I'm slowly returning to normal life. Last night, Manda and I went to see Superbad. Very funny. Pretty mindless, but funny none the less. While we were out, I kept making these inane jokes about how many people were out enjoying the evening Summer sun and walking around. I was shocked at how many people I saw who were in love - arm in arm or carrying their kids around. It took a while before I realized that I'd largely only been seeing the city streets at midnight where the only people you see are drunks or the homeless.

Suffice it to say, having been working until about 10 or later for the last 3 months straight, I feel like a stranger to regular life. So that's what this week is all about; decompressing and easing back into normal life before I start my next major crunch for Star Wars.

Friday, August 17, 2007


Ry just commented on my last post about a new trend in spam to pretend you're a hitman in order to scare your target into paying you. Insane and completely inhuman.

This reminded me of a story that was on Digg yesterday about how 58% of Americans have been tricked by spam. My first thought was "What? Those people are idjits." Unfortunately, I then remembered that about 2 weeks ago I was tricked for the first time.

On an infinitely lower level than hitman spam, someone recently tricked me into clicking on their spam link via a MySpace message. The message subject simply read "hey." I didn't think much of that. I get a lot of messages like that on MySpace and Facebook by people who either 1.) want to know when LucasArts is going to do Republic Commando 2 or, 2.) want me to check out their demos. So, whatever, I opened it like usual.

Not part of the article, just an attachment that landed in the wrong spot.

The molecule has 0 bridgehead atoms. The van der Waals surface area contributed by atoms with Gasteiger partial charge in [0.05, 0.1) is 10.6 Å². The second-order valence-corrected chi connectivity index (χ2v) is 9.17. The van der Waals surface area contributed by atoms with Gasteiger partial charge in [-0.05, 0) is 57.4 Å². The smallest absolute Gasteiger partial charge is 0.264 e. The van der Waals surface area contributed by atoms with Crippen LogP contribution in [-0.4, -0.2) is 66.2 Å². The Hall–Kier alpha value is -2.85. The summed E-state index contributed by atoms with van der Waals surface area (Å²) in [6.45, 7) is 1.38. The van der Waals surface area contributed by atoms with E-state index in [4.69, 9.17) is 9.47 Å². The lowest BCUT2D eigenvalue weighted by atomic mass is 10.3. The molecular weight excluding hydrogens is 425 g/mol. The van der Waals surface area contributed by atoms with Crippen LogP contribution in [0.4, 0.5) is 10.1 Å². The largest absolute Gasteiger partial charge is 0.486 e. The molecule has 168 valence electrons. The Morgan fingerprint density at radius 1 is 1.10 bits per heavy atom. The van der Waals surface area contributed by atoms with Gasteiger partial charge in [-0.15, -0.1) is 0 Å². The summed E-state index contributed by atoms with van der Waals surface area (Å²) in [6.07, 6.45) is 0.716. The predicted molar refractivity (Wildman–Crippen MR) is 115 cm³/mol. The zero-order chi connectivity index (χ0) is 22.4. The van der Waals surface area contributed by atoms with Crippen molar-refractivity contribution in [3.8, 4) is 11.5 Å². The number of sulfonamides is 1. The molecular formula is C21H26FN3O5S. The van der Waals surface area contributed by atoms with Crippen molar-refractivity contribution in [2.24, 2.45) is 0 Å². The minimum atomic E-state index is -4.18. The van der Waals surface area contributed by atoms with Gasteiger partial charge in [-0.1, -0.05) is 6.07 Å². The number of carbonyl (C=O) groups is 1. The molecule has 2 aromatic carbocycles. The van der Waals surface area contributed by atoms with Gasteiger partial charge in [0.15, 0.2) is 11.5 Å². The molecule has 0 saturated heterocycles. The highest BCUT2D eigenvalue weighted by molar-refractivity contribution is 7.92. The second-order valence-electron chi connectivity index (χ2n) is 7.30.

However, the message text then read "Hey, did you know that someone made a video about you?" This was a bit of a surprise. But, again, not completely unheard of. In the past, I've been sent links to videos that people have put up on YouTube with my music edited into new footage of things.

But, here was the kicker, the thing that actually tricked me into clicking through the link and falling for their crap. They had including a screen shot with the message and it looked exactly like this:


Right there above my head were the words "A Tribute to Idiots." Suddenly I had two thoughts. First, I was furious that someone would take my headshot picture and put it into a montage of "idiots." I couldn't think of anything I'd done to warrant that. Then, almost instantly after that, I thought "Thank God someone saw this and thought to let me know!"

So I clicked it. And it took me to a spam site.

What amazes me about the entire thing, however, is the inherent Photoshop skill that this spammer had bust out just to try and get me to price some "\/14grA!!!!1!!!1!". Ridiculous, and again, just simply infuriating. More than anything, I hate that my own stupid sense of pride made me fall for it. Who knows what kind of a-holeware I now have on my machine because of it.

Anyway, consider this a warning if you see a similar email. Chances are, your idiocy isn't actually being honored.

Wednesday, August 15, 2007

the wolves in the internet tubes

This morning, I had the following spam line in my inbox:

"Still, the wolves' imperfect sending of the banners had prepared him."

There's something very unsettling about that.


Tuesday, August 14, 2007

sooo.... tired ......

Too much work these days and not enough time to blog. I've been working until midnight or later every night for the last few weeks trying to clean up someone else's mess. Amanda is away on business for the next few days and I'm holding down the fort with work and late nights.